Fish Farming, or aquaculture, as Fisheries Scientists call it, is a burgeoning industry around the World, especially in China. It does however, come with a whole host of problems that we, as smart consumers, should be aware of. This blog post will focus on a few of BC Aquaculture’s problems and combines data from a wide variety of sources, however a good overview of the global industry can be found here!
Image Source: Flickr User World Wildlife Fund.
The first major problem that we see in marine-based open system aquaculture facilities (where fish live in the sea water and there’s no filtration of that water) is the nutrient load added to the water. When we’re growing fish we want them to grow as quick as possible with as little food as possible (to maximize profit), so we use very, very high nutrient feeds. These nutrients leach out in the water around the pens and encourage algal and bacterial growth in the water. This can have some not fun consequences for the surrounding oceans! See very simplified YouTube video. Moreover, it really messes with the sediment underneath the pens, changing the ocean floor there chemically which can have very long lasting repercussions on the plants and animals that live there. We’re talking centuries long-lasting!
Now where do all those nutrients in the food come from? That itself is a big issue. They come from fishmeal, which is essentially small fish, ground up into pellets. These fish are caught in quantities that just boggle the senses (around 30 million tonnes every year). This fishing results in overexploitation and an undermining of the food web in an ecosystem. This happens because the little fish (that previously we hadn’t eaten) are removed in a huge quantity, leaving no food for the slightly bigger, predatory fish. When you combine this undermining (bottom-up) fishing with top predator (top-down) fishing, you leave a lot of BC ecosystems in a very precarious position. Around 30% of fishmeal is made of small fish, although efforts are being taken to reduce its usage.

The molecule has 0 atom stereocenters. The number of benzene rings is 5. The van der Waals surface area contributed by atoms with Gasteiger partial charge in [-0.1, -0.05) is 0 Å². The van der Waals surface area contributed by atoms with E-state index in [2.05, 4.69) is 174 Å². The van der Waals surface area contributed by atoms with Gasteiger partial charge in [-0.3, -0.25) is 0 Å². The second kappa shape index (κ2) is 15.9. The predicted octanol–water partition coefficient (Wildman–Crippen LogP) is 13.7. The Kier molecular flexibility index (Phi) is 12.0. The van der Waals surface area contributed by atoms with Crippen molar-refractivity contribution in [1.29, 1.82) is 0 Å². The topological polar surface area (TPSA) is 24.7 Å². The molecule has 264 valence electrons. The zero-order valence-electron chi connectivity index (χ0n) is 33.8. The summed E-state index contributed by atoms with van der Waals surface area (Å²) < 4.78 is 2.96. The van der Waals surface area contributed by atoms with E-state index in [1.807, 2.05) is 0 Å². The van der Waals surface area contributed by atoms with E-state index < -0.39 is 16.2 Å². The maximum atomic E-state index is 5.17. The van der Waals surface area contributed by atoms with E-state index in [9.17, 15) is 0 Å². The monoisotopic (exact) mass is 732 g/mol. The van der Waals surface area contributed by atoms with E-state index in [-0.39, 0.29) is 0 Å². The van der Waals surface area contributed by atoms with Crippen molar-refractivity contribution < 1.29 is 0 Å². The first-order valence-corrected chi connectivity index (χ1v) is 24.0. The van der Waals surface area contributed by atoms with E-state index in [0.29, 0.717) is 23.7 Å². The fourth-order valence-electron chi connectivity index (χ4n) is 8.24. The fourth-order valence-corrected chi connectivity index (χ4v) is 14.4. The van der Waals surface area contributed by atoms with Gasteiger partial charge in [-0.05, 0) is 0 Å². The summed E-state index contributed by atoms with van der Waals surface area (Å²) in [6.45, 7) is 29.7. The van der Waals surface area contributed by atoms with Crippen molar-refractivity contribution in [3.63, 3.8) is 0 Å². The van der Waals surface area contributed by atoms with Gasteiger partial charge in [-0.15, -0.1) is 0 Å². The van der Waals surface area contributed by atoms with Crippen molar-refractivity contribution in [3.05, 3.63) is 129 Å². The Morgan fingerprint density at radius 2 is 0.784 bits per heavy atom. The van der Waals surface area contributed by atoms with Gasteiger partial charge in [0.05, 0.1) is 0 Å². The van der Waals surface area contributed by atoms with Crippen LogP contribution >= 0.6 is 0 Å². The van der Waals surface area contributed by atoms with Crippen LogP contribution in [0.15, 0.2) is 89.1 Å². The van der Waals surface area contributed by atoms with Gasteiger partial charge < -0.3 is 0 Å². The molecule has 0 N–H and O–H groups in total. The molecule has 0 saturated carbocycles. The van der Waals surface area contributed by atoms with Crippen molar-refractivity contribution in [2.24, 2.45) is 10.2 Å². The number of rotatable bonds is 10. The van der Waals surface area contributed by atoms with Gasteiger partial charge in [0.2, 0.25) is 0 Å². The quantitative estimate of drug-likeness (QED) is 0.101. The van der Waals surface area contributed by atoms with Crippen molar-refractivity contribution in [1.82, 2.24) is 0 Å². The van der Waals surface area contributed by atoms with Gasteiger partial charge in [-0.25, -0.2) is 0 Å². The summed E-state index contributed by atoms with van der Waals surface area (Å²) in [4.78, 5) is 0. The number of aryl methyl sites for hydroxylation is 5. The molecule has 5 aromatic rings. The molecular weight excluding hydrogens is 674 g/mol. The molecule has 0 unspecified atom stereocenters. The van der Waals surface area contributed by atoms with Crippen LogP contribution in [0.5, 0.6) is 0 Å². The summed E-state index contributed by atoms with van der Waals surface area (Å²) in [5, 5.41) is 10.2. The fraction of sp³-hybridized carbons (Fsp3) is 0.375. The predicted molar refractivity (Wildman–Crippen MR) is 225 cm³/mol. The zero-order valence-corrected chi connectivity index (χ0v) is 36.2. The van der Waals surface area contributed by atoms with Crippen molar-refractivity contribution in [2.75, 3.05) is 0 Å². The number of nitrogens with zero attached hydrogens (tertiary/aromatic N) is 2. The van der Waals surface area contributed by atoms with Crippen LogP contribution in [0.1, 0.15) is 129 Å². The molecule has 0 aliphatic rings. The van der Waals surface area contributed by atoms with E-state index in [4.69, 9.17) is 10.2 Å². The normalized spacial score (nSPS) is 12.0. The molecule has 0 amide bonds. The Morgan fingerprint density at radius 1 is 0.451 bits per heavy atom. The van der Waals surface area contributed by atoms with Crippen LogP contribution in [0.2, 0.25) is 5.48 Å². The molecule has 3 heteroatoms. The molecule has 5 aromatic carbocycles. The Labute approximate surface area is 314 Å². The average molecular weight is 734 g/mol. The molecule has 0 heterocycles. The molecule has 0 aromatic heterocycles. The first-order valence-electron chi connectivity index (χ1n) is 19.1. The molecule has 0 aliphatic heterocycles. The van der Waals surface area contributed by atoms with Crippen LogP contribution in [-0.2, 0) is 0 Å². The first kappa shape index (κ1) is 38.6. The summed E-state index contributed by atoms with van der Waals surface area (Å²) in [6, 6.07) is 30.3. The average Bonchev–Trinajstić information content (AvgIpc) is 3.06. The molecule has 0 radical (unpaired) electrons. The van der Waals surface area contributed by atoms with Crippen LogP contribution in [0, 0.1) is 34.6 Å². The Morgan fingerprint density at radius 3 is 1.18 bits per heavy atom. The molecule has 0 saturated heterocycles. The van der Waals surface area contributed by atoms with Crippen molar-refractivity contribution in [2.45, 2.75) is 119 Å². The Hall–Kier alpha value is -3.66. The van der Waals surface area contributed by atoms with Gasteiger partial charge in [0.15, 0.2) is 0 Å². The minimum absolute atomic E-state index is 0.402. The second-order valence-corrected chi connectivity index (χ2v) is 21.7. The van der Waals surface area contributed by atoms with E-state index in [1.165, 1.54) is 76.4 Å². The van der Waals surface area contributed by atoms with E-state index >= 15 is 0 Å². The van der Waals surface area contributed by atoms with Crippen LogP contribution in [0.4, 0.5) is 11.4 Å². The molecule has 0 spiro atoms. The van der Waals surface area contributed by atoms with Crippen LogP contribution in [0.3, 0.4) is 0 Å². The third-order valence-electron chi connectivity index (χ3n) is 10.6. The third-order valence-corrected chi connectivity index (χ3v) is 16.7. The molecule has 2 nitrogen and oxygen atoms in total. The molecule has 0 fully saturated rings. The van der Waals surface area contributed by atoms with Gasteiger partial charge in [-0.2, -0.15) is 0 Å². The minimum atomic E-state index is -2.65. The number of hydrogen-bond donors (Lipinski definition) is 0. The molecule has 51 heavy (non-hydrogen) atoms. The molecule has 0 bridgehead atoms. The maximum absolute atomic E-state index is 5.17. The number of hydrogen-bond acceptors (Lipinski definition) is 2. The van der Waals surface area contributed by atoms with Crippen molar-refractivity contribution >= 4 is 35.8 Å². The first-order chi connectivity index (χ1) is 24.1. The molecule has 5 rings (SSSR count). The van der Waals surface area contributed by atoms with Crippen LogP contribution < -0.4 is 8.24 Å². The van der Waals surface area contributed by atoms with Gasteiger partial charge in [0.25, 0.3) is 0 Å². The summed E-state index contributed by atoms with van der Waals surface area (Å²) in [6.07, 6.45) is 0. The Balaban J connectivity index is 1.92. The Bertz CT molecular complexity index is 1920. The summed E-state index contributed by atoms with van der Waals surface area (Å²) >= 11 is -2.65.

Finally, we have to think about where we are putting these potentially harmful fish farms. Around 90% of BC fish farms are in the Broughton Archipelago on the North Coast of BC (see Fig. from Leggatt Inquiry) . This is an area that has traditionally been held by many, varied BC First Nations, who have an ancestral right to live and harvest there without interference. Often fish farms are provincially approved without their permission, leaving these people, who historically have ‘lived off the landscape’ (usually sustainably), to absorb the negative effects fish farms have on their environment. Further effort should be taken to actively involve and empower BC First Nations in the aquaculture decision-making process.
I hope this post showed you why Salmon Farming is such a contentious issue, although of course I only covered a tiny part of that huge debate. It is your choice on whether farmed Salmon is a good buy, but one thing is for sure, it ain’t going away any time soon! With World population increasing so rapidly, aquaculture needs to fill those mouths as the already overexploited wild-caught fish stocks can, and should, not.